Germany's Foreign Ministry has warned lawmakers with Turkish roots against travelling to the country for now because their safety cannot be guaranteed, the magazine Der Spiegel reported on Saturday.
Turkish President Tayyip Erdogan has said that the 11 lawmakers of Turkish origin who voted for the resolution should be given blood tests, and has accused them of having "tainted blood" and of being terrorists.
The leader of Germany's Green party, Cem Oezdemir, who pushed for the resolution, has also received death threats.
Spiegel said the ministry had come to the conclusion that the lawmakers' safety could not be guaranteed.
"It's unspeakable to know that it's not possible to fly there for now," Aydan Oezoguz, Germany's integration commissioner, was quoted by the magazine as saying.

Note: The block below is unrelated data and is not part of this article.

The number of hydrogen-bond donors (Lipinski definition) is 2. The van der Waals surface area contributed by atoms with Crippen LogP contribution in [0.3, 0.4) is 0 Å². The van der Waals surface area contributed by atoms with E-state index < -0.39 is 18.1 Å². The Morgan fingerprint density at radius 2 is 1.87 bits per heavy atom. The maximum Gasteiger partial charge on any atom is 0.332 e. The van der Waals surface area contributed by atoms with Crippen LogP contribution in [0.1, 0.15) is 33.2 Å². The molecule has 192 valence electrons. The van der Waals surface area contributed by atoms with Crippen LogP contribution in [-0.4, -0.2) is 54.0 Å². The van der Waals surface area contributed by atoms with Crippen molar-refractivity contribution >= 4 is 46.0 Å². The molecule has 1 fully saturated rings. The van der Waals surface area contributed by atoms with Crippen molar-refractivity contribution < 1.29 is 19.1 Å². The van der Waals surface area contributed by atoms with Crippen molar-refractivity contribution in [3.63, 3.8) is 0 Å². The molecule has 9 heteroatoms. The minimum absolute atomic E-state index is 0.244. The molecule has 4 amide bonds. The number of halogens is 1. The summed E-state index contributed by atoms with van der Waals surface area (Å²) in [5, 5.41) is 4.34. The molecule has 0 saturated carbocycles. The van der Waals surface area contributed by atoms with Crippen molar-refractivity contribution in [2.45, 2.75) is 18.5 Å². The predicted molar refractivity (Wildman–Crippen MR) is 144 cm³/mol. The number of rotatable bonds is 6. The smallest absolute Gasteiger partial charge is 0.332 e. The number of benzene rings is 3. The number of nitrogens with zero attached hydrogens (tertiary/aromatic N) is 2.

Other lawmakers with Turkish roots have also cancelled business trips to the country, Der Spiegel said.
The Frankfurter Allgemeine reported in its Sunday edition that the 11 lawmakers have been placed under police protection after receiving death threats.
The decision to extend their police escort was made after a meeting late Saturday with Berlin and German federal police.
A police spokeswoman declined to provide details of the threats, but said the measures were appropriate to guarantee the lawmakers' safety.
"The threats against Turkish-origin delegates are unacceptable," German Interior Minister Thomas de Maiziere was quoted as saying. "Security measures will be taken accordingly."
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